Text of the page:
For those wondering where the Triangle's leading entrepreneurs went this morning, they were all in Durham meeting with Obama Administration officials and some of corporate America's biggest names.
The occasion was a convening of Obama's Council on Jobs and Competitiveness, which includes former AOL CEO Steve Case, Citigroup Chairman Dick Parsons, and Facebook COO Sheryl Sandberg.
It was one of five similar economic meetings held across the Triangle this morning in advance of Obama's appearance today at the Durham headquarters of LED-maker Cree.
The group that met at Durham's American Tobacco Campus was focused on entrepreneurship. After a tour of American Underground, the the ATC space designed to foster start-ups, the council members joined Triangle business leaders at the headquarters of advertising agency McKinney.
The goal, as stated by Austan Goolsbee, chair of Obama's Council of Economic Advisors, was to talk about things that both the government and the private sector can do to make life easier for entrepreneurs.
The issues raised this morning will be familiar ones to anyone who has followed similar discussions in the past: Access to capital, particularly early seed money; the transfer of promising technology from the labs and classrooms of the area's universities to the private sector; the existence of a mentoring network to help entrepreneurs grow; and access to talented employees.
Bill Brown, a co-founder of Palmer Labs and 8 Rivers Capital and a Duke Law professor, said too often academic work focuses on a problem without evaluating the relevancy of the problem to the wider population.
Understanding the market, and whether a proposed solution is a cheaper and better alternative to what currently exists, needs to be done early on.
The government, Brown said, needs to make sure it is backing technologies that work and also address a large market.
Too often, he said, the government is interested in spending the money it has at its disposal quickly.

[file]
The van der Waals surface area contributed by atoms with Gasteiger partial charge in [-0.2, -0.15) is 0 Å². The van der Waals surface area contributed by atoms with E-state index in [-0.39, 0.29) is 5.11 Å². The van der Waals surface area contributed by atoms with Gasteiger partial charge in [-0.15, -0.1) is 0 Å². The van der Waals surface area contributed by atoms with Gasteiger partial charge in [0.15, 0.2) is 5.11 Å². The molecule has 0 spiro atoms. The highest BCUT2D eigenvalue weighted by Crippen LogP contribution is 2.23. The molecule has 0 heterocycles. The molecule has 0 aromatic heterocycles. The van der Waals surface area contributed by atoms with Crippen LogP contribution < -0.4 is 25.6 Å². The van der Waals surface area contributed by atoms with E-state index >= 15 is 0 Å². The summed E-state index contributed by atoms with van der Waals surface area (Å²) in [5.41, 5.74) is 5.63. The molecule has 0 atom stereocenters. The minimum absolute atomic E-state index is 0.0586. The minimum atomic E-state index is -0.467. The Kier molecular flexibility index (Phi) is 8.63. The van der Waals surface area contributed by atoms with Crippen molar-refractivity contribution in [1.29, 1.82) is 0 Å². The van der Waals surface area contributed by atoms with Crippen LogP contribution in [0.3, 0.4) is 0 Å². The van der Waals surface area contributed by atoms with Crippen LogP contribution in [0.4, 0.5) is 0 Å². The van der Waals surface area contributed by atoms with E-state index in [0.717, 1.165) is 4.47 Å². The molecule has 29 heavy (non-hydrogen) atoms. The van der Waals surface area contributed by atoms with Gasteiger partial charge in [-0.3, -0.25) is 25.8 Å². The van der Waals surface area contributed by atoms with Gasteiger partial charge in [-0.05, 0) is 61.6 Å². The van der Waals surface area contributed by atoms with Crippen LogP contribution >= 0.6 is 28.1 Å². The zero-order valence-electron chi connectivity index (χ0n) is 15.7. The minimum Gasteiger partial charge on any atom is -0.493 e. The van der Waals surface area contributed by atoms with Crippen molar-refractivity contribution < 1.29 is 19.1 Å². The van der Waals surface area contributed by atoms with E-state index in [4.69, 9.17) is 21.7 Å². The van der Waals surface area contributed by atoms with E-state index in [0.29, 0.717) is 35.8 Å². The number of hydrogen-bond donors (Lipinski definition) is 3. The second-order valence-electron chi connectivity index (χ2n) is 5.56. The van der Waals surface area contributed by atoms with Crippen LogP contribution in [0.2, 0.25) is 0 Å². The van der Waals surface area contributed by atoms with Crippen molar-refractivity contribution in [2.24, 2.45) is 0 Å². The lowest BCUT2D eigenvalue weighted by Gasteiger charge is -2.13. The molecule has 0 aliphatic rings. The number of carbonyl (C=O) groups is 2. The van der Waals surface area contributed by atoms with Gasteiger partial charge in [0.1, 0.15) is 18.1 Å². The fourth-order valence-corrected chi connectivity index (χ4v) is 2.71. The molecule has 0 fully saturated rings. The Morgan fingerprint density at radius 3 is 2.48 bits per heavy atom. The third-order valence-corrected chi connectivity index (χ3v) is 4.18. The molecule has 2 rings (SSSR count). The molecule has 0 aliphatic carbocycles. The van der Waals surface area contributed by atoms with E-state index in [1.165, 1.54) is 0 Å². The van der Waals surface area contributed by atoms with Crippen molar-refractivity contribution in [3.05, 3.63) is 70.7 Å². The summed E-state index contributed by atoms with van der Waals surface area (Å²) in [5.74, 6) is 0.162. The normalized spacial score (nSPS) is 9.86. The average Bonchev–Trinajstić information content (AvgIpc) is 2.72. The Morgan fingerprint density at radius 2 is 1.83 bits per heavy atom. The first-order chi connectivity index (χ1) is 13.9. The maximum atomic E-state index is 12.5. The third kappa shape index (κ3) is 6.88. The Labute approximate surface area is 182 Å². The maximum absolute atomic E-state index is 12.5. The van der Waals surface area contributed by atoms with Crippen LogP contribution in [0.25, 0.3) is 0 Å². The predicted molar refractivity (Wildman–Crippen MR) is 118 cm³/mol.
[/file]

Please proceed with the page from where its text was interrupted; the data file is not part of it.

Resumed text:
Madhu Beriwal, CEO of IEM, a global risk management firm, said she moved her company from Louisiana to the Triangle because of the collaboration between area universities and the private sector here.
She said the government needs to do a better job of presenting promising work that it is developing to the private sector.
"Forgive me for saying this, but we need a Facebook way of doing this," she said, noting that it can be time-consuming to meet with the relevant groups working on the projects.
Beriwal also said it's important to instill entrepreneurial attitudes in students in high school, and to make sure they have mentors from the business community who can help them to understand how important furthering their education will be to their future earning potential.
Steve Lerner, a managing partner with the venture capital firm Blue Hill Group, told the council that in the Triangle there's a mismatch between the opportunities that exist and the access to capital.
He said it can be difficult for Triangle startups to raise initial seed money because the venture capital network here isn't as extensive at it is in Silicon Valley and many firms shy away from making early investments, which take longer to pay off.
The comments didn't all focus on what government is doing wrong or could be doing better.
Victor Lytvinenko, who founded Raleigh Denim with his wife Sarah, said they got their initial capital through a $10,000 loan from the Small Business Administration.
Lytvinenko said he still talks once a month to SBA officials.
When he recently sent out feelers about raising additional capital to expand the retail business, Lytvinenko was quickly connected with five people willing to invest.
"In our case it's working — what the government is doing and what the private sector is doing," he said.